Bill to protect domestic violence shelters from discrimination claims could exclude trans people
A Republican bill aimed at shielding domestic violence shelters from gender discrimination claims could run afoul of federal employment law and could also be a way to exclude transgender individuals, according to critics.
House Bill 2312 by Rep. Rachel Jones, R-Tucson, says that facilities that don’t allow biologically male employees in the presence of a woman or her children living in the facility are not liable for gender discrimination.
Jones said that she created the bill after an unnamed Christian women’s shelter lost its federal funding, due in part to this issue, as the women at the clinic did not feel comfortable around men because of the trauma they had experienced. Jones also said that they lost funding due in part to certain values the organization held.
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“As far as the values that they have in their mission statement, they are Christian values and things like that,” Jones said before the House Health and Human Services Committee Monday, adding that the federal government tried to make the organization “do things that were not in accordance with their mission statement.”
Jones refused to name the organization saying that she did not want them “harassed.”
The bill faced scrutiny from the state’s largest domestic violence advocacy organization, the Arizona Coalition to End Sexual and Domestic Violence, whose advocate said in committee Monday that the bill runs afoul of federal as well as state laws around employment discrimination.
The Violence Against Women Act, initially passed in 1994, was recently reauthorized and signed by President Joe Biden disallows discrimination on the basis of sex for any program that receives VAWA funds. Additionally, the state’s standards set for service providers for sexual violence service providers also disallows discrimination on the basis of sex.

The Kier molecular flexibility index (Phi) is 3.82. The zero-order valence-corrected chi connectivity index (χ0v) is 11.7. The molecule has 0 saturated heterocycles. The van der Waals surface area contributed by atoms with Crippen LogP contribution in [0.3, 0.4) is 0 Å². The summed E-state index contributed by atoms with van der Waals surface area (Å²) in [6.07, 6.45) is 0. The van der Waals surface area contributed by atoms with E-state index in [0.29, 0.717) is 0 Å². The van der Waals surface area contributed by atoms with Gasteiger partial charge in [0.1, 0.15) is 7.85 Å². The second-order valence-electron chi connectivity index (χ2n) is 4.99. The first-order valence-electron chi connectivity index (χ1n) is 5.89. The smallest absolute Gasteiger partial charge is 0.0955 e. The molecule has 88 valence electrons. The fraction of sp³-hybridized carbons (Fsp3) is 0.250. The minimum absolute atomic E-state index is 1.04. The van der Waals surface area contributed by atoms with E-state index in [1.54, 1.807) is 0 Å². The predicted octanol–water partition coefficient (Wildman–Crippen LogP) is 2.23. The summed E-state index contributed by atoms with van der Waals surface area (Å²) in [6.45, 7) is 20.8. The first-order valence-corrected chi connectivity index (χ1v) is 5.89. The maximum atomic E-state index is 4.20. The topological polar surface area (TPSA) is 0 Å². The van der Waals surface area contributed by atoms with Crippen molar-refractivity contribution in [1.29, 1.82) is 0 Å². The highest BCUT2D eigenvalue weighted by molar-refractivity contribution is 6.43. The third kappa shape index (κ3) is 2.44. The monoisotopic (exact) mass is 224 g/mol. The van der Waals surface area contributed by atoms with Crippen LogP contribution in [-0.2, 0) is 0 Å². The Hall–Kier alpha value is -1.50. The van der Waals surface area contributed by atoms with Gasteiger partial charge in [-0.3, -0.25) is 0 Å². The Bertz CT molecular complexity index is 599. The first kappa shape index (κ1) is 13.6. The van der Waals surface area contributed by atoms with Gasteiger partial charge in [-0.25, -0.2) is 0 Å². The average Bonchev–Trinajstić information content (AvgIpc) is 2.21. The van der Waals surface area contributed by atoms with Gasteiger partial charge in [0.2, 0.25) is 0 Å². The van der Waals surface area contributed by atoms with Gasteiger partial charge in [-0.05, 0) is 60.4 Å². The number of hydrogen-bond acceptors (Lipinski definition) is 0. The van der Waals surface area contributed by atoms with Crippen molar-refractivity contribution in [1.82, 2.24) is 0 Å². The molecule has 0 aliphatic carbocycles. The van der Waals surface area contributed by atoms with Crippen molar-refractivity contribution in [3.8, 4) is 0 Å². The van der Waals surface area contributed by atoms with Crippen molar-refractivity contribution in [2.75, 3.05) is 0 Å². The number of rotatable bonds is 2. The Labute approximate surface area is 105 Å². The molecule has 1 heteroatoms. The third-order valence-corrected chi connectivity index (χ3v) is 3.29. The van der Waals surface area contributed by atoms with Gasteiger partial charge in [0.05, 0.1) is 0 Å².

“Allowing discrimination against biological males is a blatant attempt to allow discrimination against trans individuals as well,” Marilyn Rodriguez, speaking on behalf of the coalition said. “This bill infers that biological males are inherently dangerous against women.”
Rodriguez argued that “good hiring and risk management” practices would be a better alternative than what is offered in the bill and also openly wondered if it would be employers checking if a person was a biological male or not.
Jones and one of her co-sponsors, Sen. Justine Wadsack, R-Tucson, said the bill is needed but did not address concerns raised by speakers.
Jones shared the story of a relative who experienced sexual violence at a young age at the hands of the girl’s father, leading her to have post traumatic stress disorder and issues around men.
“I couldn’t even take her to a male doctor,” Jones said, adding that at 17 the relative still has issues around men.
Wadsack said before the committee that there are “loopholes” that need to be closed, claiming that individuals with serious mental illnesses and predatory behaviors are using transgender identities to prey on women.
“It is not a matter of discrimination,” Wadsack said. “We have some new issues that are facing us as a society today.”
Peer-reviewed studies have shown that there has been no evidence to support claims made around safety concerns about transgender individuals who are now facing rising violence directed at them. A study by the Harvard School of Health found that transgender teens with restricted bathroom access had a higher risk of sexual assault.
“I think that it is just to make a point about transgender individuals and how people want to exclude transgender individuals,” Elizabeth Venable, treasurer for the Fund for Empowerment told the committee.
“As a survivor of abuse myself I totally understand where you are coming from,” Rep. Patty Contreras, D-Phoenix, said when explaining her no vote. “We are definitely going to be in violation of federal law and we are definitely going to be in federal courts with this law.”
Rep. Matt Gress, R-Phoenix, said that being a member of the LGBTQ community himself, he didn’t want to see anyone discriminated against and echoed concerns from his Democratic colleagues that it could run afoul of federal law.
“This is a very short bill but it has wide reaching implications so I’d like to learn more about how it works,” Gress said, adding that he was a yes vote to move the bill forward so he could learn more.
Other lawmakers on the committee worried that the bill touched other parts of employment law and could impact not just domestic violence shelters, but Jones said it would only impact those facilities.
The bill is one of many bills that are aimed at the transgender and LGBTQ community this legislative session.
The bill passed out of committee on a 5-4 vote and will next head to the full house.